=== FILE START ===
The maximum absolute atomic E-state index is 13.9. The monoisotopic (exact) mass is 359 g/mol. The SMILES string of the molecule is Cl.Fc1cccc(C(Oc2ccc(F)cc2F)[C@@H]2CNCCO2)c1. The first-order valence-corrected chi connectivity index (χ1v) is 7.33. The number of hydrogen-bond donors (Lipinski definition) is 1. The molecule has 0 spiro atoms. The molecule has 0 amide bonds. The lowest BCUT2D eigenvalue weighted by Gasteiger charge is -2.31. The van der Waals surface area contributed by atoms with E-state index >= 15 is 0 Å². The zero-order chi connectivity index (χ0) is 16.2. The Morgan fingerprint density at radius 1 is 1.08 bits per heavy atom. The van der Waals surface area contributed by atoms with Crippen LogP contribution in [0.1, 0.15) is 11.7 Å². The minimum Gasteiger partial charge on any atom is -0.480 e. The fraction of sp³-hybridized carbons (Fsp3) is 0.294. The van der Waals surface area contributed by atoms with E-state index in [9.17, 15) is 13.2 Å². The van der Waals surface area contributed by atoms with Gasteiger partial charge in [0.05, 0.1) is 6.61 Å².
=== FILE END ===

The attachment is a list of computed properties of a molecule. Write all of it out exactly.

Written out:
The maximum absolute atomic E-state index is 13.9. The monoisotopic (exact) mass is 359 g/mol. The SMILES string of the molecule is Cl.Fc1cccc(C(Oc2ccc(F)cc2F)[C@@H]2CNCCO2)c1. The first-order valence-corrected chi connectivity index (χ1v) is 7.33. The number of hydrogen-bond donors (Lipinski definition) is 1. The molecule has 0 spiro atoms. The molecule has 0 amide bonds. The lowest BCUT2D eigenvalue weighted by Gasteiger charge is -2.31. The van der Waals surface area contributed by atoms with E-state index >= 15 is 0 Å². The zero-order chi connectivity index (χ0) is 16.2. The Morgan fingerprint density at radius 1 is 1.08 bits per heavy atom. The van der Waals surface area contributed by atoms with Crippen LogP contribution in [0.1, 0.15) is 11.7 Å². The minimum Gasteiger partial charge on any atom is -0.480 e. The fraction of sp³-hybridized carbons (Fsp3) is 0.294. The van der Waals surface area contributed by atoms with E-state index in [9.17, 15) is 13.2 Å². The van der Waals surface area contributed by atoms with Gasteiger partial charge in [0.05, 0.1) is 6.61 Å².